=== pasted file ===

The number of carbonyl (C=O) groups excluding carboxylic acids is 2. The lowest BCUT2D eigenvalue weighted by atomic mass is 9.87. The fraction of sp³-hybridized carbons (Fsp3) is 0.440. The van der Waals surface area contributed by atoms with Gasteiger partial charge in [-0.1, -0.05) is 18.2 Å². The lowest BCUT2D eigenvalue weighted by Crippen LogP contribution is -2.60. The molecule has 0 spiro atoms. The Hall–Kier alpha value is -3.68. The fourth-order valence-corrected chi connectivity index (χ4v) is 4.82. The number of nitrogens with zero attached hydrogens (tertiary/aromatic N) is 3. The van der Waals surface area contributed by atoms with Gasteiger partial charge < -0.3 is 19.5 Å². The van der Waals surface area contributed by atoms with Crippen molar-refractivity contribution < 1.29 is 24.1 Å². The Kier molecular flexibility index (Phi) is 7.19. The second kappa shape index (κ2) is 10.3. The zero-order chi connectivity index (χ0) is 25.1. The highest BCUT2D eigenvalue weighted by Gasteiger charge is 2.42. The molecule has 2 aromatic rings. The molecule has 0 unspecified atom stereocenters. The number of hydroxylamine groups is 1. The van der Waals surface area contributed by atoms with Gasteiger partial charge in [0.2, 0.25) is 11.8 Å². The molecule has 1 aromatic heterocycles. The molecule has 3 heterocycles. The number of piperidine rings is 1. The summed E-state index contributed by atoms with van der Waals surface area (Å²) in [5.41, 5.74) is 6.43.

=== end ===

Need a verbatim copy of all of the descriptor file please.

The number of carbonyl (C=O) groups excluding carboxylic acids is 2. The lowest BCUT2D eigenvalue weighted by atomic mass is 9.87. The fraction of sp³-hybridized carbons (Fsp3) is 0.440. The van der Waals surface area contributed by atoms with Gasteiger partial charge in [-0.1, -0.05) is 18.2 Å². The lowest BCUT2D eigenvalue weighted by Crippen LogP contribution is -2.60. The molecule has 0 spiro atoms. The Hall–Kier alpha value is -3.68. The fourth-order valence-corrected chi connectivity index (χ4v) is 4.82. The number of nitrogens with zero attached hydrogens (tertiary/aromatic N) is 3. The van der Waals surface area contributed by atoms with Gasteiger partial charge < -0.3 is 19.5 Å². The van der Waals surface area contributed by atoms with Crippen molar-refractivity contribution < 1.29 is 24.1 Å². The Kier molecular flexibility index (Phi) is 7.19. The second kappa shape index (κ2) is 10.3. The zero-order chi connectivity index (χ0) is 25.1. The highest BCUT2D eigenvalue weighted by Gasteiger charge is 2.42. The molecule has 2 aromatic rings. The molecule has 0 unspecified atom stereocenters. The number of hydroxylamine groups is 1. The van der Waals surface area contributed by atoms with Gasteiger partial charge in [0.2, 0.25) is 11.8 Å². The molecule has 1 aromatic heterocycles. The molecule has 3 heterocycles. The number of piperidine rings is 1. The summed E-state index contributed by atoms with van der Waals surface area (Å²) in [5.41, 5.74) is 6.43.